Federal Register of Legislation - Australian Government

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A Bill for an Act to amend the Human Rights (Parliamentary Scrutiny) Act 2011, and for related purposes
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Registered 23 Jul 2019
Introduced Senate 23 Jul 2019

 

 

 

 

2019

 

 

 

 

 

THE PARLIAMENT OF THE COMMONWEALTH OF AUSTRALIA

 

 

 

 

 

SENATE

 

 

 

 

 

HUMAN RIGHTS (PARLIAMENTARY SCRUTINY) AMENDMENT (AUSTRALIAN FREEDOMS) BILL 2019

 

 

 

 

 

 

 

EXPLANATORY MEMORANDUM

 

 

 

 

 

 

 

(Circulated by authority of Senator Bernardi)


HUMAN RIGHTS (PARLIAMENTARY SCRUTINY) AMENDMENT (AUSTRALIAN FREEDOMS) BILL 2019

 

OUTLINE

 

The purpose of the Human Rights (Parliamentary Scrutiny) Amendment (Australian Freedoms) Bill 2019 is to better define and protect the basic freedoms of each and every Australian. This is done by improving the scrutiny of proposed and existing laws regarding their compatibility with the human rights and unalienable freedoms of individual Australians.

 

The Bill achieves this by explicitly prescribing a set of fundamental Australian freedoms which lawmakers must consider when introducing new legislation into the Parliament, above and beyond the set of human rights currently prescribed in section 3 of the Human Rights (Parliamentary Scrutiny) Act 2011 (the Act). These freedoms include those of opinion, speech, thought, conscience and religion, the rights to life and protection of the family as well as freedoms from torture and retrospective criminal laws.

 

These unalienable freedoms of the individual—long-considered synonymous with liberal democracy—can no longer be taken for granted. As myriad new rights are defined, with new laws enacted and new legal and corporate precedents set, these unalienable freedoms are being gradually whittled down, crowded out and competed away. As such, they are now in need of more express definition, scrutiny and protection – as this Bill seeks to achieve.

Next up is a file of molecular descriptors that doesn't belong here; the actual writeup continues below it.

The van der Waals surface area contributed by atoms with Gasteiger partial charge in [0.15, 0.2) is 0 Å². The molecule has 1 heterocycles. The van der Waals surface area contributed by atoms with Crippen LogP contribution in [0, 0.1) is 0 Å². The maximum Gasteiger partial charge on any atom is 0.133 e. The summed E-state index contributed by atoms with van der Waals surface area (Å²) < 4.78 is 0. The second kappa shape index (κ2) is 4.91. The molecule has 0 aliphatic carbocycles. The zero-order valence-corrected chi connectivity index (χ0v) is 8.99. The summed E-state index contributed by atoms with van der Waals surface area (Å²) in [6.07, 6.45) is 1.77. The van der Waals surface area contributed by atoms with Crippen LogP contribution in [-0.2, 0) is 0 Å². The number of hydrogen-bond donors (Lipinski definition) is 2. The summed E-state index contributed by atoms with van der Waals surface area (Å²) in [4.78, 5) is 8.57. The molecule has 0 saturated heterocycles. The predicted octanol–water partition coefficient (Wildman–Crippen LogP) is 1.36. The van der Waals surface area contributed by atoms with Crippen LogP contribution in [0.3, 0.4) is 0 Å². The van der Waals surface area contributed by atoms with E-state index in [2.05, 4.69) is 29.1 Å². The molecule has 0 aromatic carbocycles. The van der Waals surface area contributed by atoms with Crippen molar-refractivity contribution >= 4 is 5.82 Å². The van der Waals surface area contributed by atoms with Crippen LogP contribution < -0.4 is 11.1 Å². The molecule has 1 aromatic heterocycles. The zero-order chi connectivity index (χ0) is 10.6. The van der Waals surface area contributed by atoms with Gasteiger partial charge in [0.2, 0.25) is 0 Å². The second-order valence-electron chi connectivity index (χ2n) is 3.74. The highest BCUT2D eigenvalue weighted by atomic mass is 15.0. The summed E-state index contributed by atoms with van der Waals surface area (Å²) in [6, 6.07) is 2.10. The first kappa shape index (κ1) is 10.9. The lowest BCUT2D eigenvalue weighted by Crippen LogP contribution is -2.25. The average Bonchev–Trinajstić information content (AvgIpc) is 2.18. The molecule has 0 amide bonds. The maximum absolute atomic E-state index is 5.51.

The Bill does not establish an Australian “bill of rights”. However, it does ensure that our lawmakers—in their roles of designing, drafting, scrutinising, debating and enacting new laws, whether bills or disallowable legislative instruments—better protect these unalienable Australian freedoms. It does so by requiring any proposed law seeking to limit or remove such freedoms to be accompanied by a statement:

·         setting out which of those freedoms are, or may be, impacted and the justification or rationale for negatively impacting such freedoms;

·         addressing how the proposed law protects Australian freedoms; and

·         explaining how the proposed law ensures the protection of Australian freedoms is given priority over other human rights.

 

The Parliamentary Joint Committee on Human Rights (the Committee) will be similarly required to consider these Australian freedoms—above and beyond the set of human rights it currently considers—when it examines proposed laws.

 

This broadened assessment also extends to existing Acts that may be referred to the Committee for examination, as well as other matters relating to human rights and freedoms that the Attorney-General may refer to the Committee.


 

NOTES ON CLAUSES

Clause 1: Short Title

1.         Clause 1 is a formal provision specifying that the short title of the Bill, when enacted, shall be the Human Rights (Parliamentary Scrutiny) Amendment (Australian Freedoms) Act 2019.

Clause 2: Commencement

2.         This clause provides for the main provisions of the Bill to commence the day after Royal Assent.

Clause 3: Schedules